Archibald Winterbottom (1815-1884) was a textile merchant and bookcloth (bookbinding cloth) manufacturer who lived at The Limes, Eccles Old Road from the mid 1870s until his death. An active and committed Unitarian, Winterbottom was born in Linthwaite near Huddersfield. The Winterbottom family later moved to Saddleworth where Archibald’s father was both a farmer and woollen merchant. Aged 15, Archibald Winterbottom gained employment with Henry Bannerman and Sons, the Manchester textile company. Here Winterbottom built a successful career, becoming a partner in 1844 with responsibility for the Bradford and Silesia departments. Bannerman dealt in a wide variety of textiles and Winterbottom would have gained a grounding in the textile industry in all its forms, including their bookcloth products which had won a medal at the Great Exhibition in 1851. Winterbottom left Bannerman in 1853  setting up on his own account at Lime Street, Ancoats, Manchester. He continued to style himself as a Bradford merchant on census returns but it was in the field of bookcloth production that his company would become a world-wide brand, dominating global production with factories in Britain, Europe and the USA. Thirty-eight years after establishing his company the Winterbottom Book Cloth Company had absorbed the majority of its competitors.

Archibald Winterbottom (1815-1884) founder of the Winterbottom Bookcloth Company, Victoria Mills, Weaste, Salford.
Helen Woolley Winterbottom (1820-96) married Archibald in 1845. They had three sons and two daughters.

Archibald Winterbottom had prospered in the 1850s and 1860s as an independent merchant, dealing in both woven and printed textiles (stuffs) which he traded from his Mosley Street warehouse. Awarded a medal for his bookcloths at the 1862 International Exhibition in London Winterbottom suffered a setback in 1869 when his textile company ran into financial difficulties. Archibald Winterbottom appealed to his Bradford creditors and was able to secure an agreement which protected him from bankruptcy proceedings. The episode was recorded in local and national newspapers at the time, as was the final debt payment in 1883.

FAILURE OF MR. ARCHIBALD WINTERBOTTOM STUFF MERCHANT, MANCHESTER. Mr. Winterbottom, stuff merchant, Manchester, has, we regret to learn, been compelled—through the depression of trade–to call a meeting of his creditors. The following copy of the circular issued yesterday:— 29, Mosley Street. Manchester, Jan. 19, 1869.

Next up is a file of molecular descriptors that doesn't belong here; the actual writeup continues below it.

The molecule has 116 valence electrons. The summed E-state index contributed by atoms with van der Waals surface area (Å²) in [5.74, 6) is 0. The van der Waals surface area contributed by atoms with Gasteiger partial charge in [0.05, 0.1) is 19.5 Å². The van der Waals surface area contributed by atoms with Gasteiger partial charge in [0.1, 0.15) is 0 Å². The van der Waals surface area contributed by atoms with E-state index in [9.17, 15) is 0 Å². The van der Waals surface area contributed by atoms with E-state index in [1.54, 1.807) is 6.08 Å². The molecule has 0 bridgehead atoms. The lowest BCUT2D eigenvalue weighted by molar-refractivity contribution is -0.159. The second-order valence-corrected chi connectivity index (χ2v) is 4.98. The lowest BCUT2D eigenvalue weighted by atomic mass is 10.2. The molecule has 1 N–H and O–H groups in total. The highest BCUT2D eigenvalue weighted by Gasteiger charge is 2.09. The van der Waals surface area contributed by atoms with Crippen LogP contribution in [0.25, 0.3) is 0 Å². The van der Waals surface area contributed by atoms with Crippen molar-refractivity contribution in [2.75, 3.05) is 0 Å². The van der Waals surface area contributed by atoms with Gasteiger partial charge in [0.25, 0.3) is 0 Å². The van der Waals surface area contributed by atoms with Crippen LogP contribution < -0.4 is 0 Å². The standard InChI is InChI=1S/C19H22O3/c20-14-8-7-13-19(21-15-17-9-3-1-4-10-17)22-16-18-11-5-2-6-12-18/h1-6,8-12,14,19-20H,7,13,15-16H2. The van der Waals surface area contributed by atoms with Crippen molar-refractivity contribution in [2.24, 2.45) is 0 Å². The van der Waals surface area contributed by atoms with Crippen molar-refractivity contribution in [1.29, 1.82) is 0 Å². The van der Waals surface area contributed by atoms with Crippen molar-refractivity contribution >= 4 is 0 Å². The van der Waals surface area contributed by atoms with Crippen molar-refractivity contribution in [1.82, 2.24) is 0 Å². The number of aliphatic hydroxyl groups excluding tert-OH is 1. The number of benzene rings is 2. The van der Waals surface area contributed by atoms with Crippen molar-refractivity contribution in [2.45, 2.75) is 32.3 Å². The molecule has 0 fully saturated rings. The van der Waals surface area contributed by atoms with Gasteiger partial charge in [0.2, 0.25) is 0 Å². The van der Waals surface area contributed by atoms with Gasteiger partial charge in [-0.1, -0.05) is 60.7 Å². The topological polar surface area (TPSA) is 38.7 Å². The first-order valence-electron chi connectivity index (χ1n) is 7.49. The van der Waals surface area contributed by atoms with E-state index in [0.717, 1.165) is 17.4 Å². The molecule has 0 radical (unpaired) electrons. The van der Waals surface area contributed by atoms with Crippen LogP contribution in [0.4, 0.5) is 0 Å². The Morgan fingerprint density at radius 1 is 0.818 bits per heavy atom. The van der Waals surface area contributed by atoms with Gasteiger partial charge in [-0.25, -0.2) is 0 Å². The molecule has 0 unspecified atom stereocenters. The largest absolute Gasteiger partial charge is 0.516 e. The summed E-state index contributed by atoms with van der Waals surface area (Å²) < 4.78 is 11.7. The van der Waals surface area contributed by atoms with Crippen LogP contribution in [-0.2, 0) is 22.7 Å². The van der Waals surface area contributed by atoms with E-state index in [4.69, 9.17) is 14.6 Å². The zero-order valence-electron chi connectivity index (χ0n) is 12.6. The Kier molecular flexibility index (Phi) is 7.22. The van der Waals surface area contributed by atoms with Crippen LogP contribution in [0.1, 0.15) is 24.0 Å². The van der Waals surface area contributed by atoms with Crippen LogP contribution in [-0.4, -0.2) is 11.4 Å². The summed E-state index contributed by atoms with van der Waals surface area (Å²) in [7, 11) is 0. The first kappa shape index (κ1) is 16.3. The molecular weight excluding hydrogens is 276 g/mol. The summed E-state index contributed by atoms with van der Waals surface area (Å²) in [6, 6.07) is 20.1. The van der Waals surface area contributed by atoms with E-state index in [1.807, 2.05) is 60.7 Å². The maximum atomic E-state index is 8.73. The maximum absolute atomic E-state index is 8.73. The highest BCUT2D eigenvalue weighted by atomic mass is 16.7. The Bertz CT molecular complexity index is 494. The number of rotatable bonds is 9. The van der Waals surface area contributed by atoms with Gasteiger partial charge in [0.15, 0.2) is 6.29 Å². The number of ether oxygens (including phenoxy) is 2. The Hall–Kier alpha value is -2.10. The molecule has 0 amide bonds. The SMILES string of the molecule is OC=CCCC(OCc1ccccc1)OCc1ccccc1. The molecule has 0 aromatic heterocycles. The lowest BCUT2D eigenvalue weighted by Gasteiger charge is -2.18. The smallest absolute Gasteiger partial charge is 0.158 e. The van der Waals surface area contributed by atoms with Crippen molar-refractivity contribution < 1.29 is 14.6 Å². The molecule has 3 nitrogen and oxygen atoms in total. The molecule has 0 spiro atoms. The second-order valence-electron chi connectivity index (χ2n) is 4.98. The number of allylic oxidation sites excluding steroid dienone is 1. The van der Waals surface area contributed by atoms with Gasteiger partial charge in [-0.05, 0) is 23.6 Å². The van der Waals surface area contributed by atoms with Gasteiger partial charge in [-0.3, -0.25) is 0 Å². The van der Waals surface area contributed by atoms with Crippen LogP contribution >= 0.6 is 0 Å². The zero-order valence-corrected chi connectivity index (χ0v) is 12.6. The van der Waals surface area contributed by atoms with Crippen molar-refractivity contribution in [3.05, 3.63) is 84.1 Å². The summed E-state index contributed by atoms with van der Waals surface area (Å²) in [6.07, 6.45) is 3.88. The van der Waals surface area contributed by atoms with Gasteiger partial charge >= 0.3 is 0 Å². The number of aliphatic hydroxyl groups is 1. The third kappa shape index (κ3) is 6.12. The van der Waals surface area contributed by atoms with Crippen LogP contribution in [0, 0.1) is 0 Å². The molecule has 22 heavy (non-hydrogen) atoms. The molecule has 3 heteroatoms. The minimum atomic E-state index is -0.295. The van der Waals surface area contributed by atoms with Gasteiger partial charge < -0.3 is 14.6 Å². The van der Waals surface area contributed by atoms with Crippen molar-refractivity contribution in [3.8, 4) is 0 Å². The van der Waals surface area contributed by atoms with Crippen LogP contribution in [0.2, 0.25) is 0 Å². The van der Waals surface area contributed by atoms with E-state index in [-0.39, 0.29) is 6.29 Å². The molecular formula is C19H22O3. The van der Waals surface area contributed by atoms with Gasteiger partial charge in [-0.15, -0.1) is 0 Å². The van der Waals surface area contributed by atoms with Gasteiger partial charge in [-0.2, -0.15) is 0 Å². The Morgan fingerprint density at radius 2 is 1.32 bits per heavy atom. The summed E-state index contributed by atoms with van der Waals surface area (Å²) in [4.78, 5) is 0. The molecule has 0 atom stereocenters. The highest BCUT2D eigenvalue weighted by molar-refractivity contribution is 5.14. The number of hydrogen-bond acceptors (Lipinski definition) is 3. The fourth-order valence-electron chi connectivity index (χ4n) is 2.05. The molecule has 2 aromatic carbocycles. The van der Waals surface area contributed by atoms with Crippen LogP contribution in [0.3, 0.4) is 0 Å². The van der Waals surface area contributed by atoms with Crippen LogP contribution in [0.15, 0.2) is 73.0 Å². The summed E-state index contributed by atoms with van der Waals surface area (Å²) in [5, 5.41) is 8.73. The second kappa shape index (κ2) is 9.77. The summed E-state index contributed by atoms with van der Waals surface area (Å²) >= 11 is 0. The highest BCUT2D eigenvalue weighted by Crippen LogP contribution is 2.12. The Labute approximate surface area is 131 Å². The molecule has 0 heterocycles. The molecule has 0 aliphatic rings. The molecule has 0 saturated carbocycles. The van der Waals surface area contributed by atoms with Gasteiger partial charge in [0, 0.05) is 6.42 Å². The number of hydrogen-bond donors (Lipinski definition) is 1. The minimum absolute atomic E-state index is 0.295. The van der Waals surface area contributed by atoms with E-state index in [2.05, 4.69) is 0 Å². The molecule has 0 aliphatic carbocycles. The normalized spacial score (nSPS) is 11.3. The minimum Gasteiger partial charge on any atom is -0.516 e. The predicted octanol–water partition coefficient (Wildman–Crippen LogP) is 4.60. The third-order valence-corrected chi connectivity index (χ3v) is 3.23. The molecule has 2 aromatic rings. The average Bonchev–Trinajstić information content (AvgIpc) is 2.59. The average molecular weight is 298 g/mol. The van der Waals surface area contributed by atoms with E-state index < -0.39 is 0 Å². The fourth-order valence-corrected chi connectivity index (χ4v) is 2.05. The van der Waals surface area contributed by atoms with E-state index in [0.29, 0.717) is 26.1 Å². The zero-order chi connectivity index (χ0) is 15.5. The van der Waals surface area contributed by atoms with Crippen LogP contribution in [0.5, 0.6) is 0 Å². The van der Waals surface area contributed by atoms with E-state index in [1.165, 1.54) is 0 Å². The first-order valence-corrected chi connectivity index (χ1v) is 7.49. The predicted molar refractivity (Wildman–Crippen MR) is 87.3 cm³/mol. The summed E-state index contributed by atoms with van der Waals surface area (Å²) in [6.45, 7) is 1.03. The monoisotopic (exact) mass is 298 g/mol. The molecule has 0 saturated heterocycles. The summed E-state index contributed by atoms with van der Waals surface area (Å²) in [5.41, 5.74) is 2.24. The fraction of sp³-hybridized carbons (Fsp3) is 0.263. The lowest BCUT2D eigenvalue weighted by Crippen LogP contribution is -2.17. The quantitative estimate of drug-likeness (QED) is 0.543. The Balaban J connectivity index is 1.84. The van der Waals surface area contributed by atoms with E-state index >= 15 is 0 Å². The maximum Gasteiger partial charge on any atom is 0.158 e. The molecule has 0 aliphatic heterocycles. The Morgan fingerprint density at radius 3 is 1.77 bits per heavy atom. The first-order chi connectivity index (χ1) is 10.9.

Gentlemen, —I deeply regret to inform you that owing to the depression of trade I am unable to fulfil my obligations, and am reluctantly compelled to stop payment. I have placed my affairs in the hands of Messrs. Sale, Shipman, Seddin, and Sale, solicitors of this city, who have instructed Messrs. Broome, Murray, and Co., accountants, to take stock and lay a statement of my affairs before creditors, who will be called together without delay. I am, Gentlemen, Your obedient servant, Archibald Winterbottom. 

Mr. Winterbottom has been in the trade for a number of years. He learned the business in Bannerman’s house, which he left with an excellent business reputation, to commence on his own account. Since doing he has always been in excellent credit, and the belief was general that he had done and was still doing large and profitable trade. His liabilities we are informed exceed £50,000; what the assets are cannot be known till the meeting of creditors is held. Half of the liabilities at least will, it is supposed, fall upon our Bradford houses, who it is gratifying to know are in position bear their losses. Bradford Daily Telegraph – Thursday 21 January 1869

Winterbottom took stock and switched his focus from general textiles to bookcloth manufacturer.  By 1874 his bookcloth business was prospering so much that it was in need of larger premises. The Victoria Mill on Weaste Lane in Salford, recently vacated by Ermen and Engels, presented an ideal opportunity and coincided with Winterbottom finding a family home on nearby Eccles Old Road. The Limes, a large double fronted semi-detached house built in the early 1870s, provided a modern residence of 9 bedrooms, several reception rooms and servant accommodation within a mile of the factory. The Victoria Mill was to remain the manufacturing base for the company until 1980 when bookcloth manufacturing ceased.